Egyptian blue, the world’s oldest artificial pigment, could have a range of modern uses from medical imaging devices to remote controls for televisions. First produced 5,000 years ago by the ancient Egyptians, the pigment was used to decorate tombs, sculptures, furnishings, and jewellery until the 4th century AD. Now, chemical analysis led by Tina Salguero of the University of Georgia, published in the Journal of the American Chemical Society, has revealed that the calcium copper silicate within Egyptian blue breaks apart in hot water, forming ‘nanosheets’ so fine that thousands would fit across a human hair. These emit invisible infrared radiation similar to the beams used by telecommunications devices.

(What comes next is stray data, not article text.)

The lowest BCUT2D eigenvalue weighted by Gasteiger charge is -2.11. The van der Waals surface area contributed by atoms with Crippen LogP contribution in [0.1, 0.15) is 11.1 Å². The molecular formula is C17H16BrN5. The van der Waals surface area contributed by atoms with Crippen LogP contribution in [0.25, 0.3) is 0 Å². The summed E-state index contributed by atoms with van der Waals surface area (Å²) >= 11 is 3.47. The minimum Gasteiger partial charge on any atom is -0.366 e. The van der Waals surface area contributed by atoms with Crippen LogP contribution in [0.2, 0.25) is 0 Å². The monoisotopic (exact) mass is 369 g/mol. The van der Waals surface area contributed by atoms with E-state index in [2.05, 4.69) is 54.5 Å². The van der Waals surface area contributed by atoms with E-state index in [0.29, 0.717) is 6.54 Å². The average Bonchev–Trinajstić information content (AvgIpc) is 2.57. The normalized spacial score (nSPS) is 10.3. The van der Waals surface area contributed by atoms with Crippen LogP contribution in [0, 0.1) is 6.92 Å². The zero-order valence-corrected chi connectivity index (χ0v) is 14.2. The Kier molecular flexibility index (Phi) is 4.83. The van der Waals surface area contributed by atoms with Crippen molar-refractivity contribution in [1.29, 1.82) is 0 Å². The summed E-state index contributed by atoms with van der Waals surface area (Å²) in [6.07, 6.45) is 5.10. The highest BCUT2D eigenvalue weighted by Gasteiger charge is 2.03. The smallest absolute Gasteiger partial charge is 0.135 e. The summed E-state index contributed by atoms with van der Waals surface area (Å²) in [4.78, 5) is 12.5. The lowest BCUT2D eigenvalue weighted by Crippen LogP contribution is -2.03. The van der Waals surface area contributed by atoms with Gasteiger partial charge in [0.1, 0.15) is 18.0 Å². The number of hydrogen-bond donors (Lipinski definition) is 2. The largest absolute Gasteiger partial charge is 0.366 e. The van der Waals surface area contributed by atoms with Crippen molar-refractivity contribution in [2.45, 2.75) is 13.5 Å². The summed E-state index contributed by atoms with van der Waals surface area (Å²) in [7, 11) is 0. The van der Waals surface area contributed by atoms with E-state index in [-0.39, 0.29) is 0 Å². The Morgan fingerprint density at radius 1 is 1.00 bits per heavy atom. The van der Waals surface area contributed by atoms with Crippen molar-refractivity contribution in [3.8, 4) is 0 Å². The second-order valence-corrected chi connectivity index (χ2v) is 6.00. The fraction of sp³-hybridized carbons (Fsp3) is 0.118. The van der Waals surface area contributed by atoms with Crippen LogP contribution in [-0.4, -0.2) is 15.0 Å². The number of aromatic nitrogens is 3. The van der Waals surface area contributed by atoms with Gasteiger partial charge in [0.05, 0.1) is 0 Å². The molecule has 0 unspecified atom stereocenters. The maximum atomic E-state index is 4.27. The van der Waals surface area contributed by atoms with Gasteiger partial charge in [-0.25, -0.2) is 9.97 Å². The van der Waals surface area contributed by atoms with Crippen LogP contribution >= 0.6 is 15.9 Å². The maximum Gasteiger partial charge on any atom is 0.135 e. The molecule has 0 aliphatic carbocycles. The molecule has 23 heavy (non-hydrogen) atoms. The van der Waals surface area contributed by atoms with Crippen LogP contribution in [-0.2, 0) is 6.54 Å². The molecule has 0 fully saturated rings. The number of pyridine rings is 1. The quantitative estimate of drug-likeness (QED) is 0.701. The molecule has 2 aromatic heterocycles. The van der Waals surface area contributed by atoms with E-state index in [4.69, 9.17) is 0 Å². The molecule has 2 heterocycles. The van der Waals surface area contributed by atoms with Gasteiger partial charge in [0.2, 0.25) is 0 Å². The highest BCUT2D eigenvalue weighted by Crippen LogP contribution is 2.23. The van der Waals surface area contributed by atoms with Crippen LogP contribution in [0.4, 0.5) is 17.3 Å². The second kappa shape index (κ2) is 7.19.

This article is an extract from the full article published in World Archaeology Issue 58. Click here to subscribe

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